Adjuvant therapy with nivolumab combined with ipilimumab vs nivolumab alone in patients with resected stage IIIB-D/IV melanoma
Prof Georgina Long - University of Sydney, Sydney, Australia
I am going to be talking about the phase III Checkmate-915 study which was an adjuvant trial of nivolumab combined with ipilimumab versus our current standard adjuvant treatment, nivolumab alone, in patients with resected stage IIIB, C, D and stage IV melanoma.
In terms of background regarding this trial, we know that nivolumab alone after melanoma is resected for stage IIIB-D and stage IV melanoma improves the relapse free survival significantly compared with ipilimumab, another checkpoint inhibitor, as an adjuvant therapy. We also know that ipilimumab improves the progression of the relapse free survival and overall survival compared with placebo which used to be our standard management paradigm only about five years ago. So for resected stage III or IV melanoma the standard was to resect and then we would watch. So ipilimumab first showed a relapse free survival benefit and then nivolumab in Checkmate-238 so the next study is the Checkmate-915 based on data we see in the metastatic advanced melanoma setting where we know that when we combine nivolumab and ipilimumab we see a numerical improvement in both the progression free survival and overall survival. So naturally we wanted to see what this combination would do for resected stage III and IV melanoma in the adjuvant setting.
In Checkmate-915 which I presented at AACR 2021 we did not see a benefit of the combination over nivolumab alone in resected melanoma. The dosing of the combination in this trial, 915, was very different to what we use in the advanced melanoma setting from Checkmate-067. In this adjuvant trial we used ipilimumab at a 1mg/kg dose every six weeks. Normally in the advanced melanoma setting the dose of ipilimumab combined with nivolumab is 3mg/kg every three weeks for four doses. So it was a bit of a challenge to see that we did not see an improvement in the relapse free survival. In fact the hazard ratio was 0.92, the confidence interval for that hazard ratio crossed 1.0 and the p-value was 0.2 so there was no significant improvement. The landmark two year relapse free survival for the combination nivolumab ipilimumab was 64.6% and 63.2% for nivolumab alone. No subgroups seemed to benefit, there really was no benefit at all for this combination over nivolumab alone.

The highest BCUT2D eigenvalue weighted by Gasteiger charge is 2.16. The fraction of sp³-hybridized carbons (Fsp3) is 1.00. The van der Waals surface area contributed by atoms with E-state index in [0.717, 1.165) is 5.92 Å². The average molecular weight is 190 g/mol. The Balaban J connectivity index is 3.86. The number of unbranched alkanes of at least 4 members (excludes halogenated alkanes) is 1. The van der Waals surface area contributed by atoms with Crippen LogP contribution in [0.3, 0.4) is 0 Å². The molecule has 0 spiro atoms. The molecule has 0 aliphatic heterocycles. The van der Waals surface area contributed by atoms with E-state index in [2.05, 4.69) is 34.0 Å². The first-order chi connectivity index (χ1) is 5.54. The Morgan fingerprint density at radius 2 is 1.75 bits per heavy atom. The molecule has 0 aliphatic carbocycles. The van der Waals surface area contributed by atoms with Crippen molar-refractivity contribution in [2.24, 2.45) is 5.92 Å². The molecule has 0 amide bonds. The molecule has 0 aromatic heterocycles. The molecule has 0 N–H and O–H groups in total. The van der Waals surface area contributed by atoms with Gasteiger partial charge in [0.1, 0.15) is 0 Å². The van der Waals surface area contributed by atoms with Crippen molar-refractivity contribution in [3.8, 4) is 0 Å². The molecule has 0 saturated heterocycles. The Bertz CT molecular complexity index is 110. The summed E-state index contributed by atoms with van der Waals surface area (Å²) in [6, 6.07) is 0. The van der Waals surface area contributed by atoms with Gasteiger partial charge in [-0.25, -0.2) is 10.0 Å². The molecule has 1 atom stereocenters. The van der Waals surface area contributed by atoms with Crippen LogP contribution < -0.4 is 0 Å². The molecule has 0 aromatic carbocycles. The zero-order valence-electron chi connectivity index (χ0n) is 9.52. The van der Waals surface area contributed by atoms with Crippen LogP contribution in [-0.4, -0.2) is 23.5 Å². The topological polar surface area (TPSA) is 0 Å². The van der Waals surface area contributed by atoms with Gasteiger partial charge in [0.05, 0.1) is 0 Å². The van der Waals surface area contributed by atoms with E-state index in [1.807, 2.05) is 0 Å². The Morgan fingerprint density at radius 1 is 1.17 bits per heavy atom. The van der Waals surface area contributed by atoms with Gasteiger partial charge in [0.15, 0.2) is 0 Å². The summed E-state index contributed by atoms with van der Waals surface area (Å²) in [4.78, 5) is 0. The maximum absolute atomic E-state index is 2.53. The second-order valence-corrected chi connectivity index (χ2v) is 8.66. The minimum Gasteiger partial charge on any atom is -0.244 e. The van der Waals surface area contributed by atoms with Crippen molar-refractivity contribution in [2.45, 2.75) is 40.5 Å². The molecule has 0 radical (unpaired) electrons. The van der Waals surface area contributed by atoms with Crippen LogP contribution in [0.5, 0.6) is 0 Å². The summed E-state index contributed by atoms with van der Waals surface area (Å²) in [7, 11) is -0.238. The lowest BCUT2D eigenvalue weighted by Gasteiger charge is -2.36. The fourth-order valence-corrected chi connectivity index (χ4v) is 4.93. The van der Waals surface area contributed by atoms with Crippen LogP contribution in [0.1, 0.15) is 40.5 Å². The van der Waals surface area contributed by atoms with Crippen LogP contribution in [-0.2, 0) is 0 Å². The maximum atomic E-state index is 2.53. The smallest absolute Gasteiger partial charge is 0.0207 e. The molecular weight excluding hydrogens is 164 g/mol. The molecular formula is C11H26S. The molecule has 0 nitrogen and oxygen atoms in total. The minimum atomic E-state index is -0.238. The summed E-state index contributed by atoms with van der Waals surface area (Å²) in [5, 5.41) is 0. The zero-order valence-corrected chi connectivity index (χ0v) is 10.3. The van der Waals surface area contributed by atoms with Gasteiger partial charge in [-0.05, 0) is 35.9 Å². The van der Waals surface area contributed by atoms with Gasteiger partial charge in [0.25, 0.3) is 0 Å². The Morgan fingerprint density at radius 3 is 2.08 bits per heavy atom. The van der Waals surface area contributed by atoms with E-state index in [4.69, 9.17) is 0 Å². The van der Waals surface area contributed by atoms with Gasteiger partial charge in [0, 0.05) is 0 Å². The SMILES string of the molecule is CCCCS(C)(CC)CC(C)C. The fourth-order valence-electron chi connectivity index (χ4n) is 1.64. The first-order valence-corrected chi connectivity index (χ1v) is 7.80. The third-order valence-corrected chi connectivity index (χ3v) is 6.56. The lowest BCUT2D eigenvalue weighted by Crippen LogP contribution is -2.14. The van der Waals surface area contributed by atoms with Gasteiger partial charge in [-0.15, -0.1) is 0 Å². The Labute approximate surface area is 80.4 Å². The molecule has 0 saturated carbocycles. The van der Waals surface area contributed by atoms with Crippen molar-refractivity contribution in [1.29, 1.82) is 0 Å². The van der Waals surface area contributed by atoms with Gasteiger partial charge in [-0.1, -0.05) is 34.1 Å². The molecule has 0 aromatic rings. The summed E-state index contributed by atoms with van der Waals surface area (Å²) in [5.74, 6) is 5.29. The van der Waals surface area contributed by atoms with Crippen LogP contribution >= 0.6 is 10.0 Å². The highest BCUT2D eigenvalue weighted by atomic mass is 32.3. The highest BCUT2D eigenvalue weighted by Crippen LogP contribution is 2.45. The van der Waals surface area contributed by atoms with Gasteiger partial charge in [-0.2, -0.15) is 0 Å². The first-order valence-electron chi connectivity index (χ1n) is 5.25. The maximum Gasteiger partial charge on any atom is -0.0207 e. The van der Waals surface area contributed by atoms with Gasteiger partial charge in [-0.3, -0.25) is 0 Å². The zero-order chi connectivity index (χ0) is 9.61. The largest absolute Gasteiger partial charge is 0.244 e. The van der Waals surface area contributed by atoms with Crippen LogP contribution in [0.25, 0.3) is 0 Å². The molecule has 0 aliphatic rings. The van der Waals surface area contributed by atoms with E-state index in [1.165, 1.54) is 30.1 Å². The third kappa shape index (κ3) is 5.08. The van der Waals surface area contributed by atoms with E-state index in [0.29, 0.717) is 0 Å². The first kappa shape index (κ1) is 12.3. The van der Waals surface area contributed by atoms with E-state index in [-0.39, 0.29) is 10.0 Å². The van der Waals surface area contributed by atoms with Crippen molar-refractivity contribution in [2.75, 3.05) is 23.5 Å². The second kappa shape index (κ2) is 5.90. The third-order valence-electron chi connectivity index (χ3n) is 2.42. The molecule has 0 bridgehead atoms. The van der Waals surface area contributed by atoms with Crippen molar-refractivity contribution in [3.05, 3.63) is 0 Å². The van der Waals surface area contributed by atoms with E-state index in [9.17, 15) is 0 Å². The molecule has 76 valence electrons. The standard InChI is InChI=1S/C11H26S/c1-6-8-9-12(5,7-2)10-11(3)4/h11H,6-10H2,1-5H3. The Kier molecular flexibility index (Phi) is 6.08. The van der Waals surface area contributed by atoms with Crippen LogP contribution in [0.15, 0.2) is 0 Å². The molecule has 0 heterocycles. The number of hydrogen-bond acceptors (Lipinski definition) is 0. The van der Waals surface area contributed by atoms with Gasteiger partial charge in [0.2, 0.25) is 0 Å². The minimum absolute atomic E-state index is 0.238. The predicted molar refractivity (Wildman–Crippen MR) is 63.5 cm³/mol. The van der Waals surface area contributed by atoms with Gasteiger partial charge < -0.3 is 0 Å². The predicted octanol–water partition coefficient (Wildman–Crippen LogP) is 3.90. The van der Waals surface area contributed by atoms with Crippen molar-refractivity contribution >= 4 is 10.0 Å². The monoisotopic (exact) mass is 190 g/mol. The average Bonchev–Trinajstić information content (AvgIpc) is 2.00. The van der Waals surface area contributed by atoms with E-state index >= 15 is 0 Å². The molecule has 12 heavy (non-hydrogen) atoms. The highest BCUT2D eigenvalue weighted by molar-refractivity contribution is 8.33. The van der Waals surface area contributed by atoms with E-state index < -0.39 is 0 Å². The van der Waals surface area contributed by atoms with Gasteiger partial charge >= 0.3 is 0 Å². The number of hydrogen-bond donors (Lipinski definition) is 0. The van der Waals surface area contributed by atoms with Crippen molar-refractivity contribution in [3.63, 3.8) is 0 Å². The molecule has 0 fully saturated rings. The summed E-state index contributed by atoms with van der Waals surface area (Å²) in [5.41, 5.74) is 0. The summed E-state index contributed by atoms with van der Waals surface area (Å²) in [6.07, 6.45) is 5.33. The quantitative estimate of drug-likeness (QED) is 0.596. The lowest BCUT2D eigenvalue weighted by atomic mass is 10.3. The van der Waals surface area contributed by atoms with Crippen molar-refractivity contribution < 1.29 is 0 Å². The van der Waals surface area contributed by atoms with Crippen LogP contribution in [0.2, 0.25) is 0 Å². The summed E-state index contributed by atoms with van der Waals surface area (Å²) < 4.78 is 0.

We looked at whether patients who stopped early because of higher rates of toxicity in the combination arm may have been the reason because they did get less nivolumab overall. So the combination arm, because of the toxicity in the protocol resulted in those patients getting less nivolumab overall. So we looked at whether that was a reason for this lack of improvement but there was only about a 5% difference in the landmark relapse free survival between those who stopped early, less than six months, and those who did not stop due to toxicity at less than six months. So that doesn’t explain these negative results completely. It likely is due to the lower dosing of ipilimumab. We know that ipilimumab does have a dose response in the advanced setting so the more ipilimumab you use the higher the progression free survival and overall survival in advanced disease so it’s probably that but we don’t know. This is worth investigating.
So what does this mean for our field? It means that nivolumab remains a standard anti-PD-1 therapy along with pembrolizumab for resected stage III melanoma and nivolumab for resected stage IV melanoma. This combination has not improved things further. We now need to go back to the drawing board and look at other ways that we can improve the relapse free survival for this patient group and perhaps it’s a dosing issue with the ipilimumab. Thank you.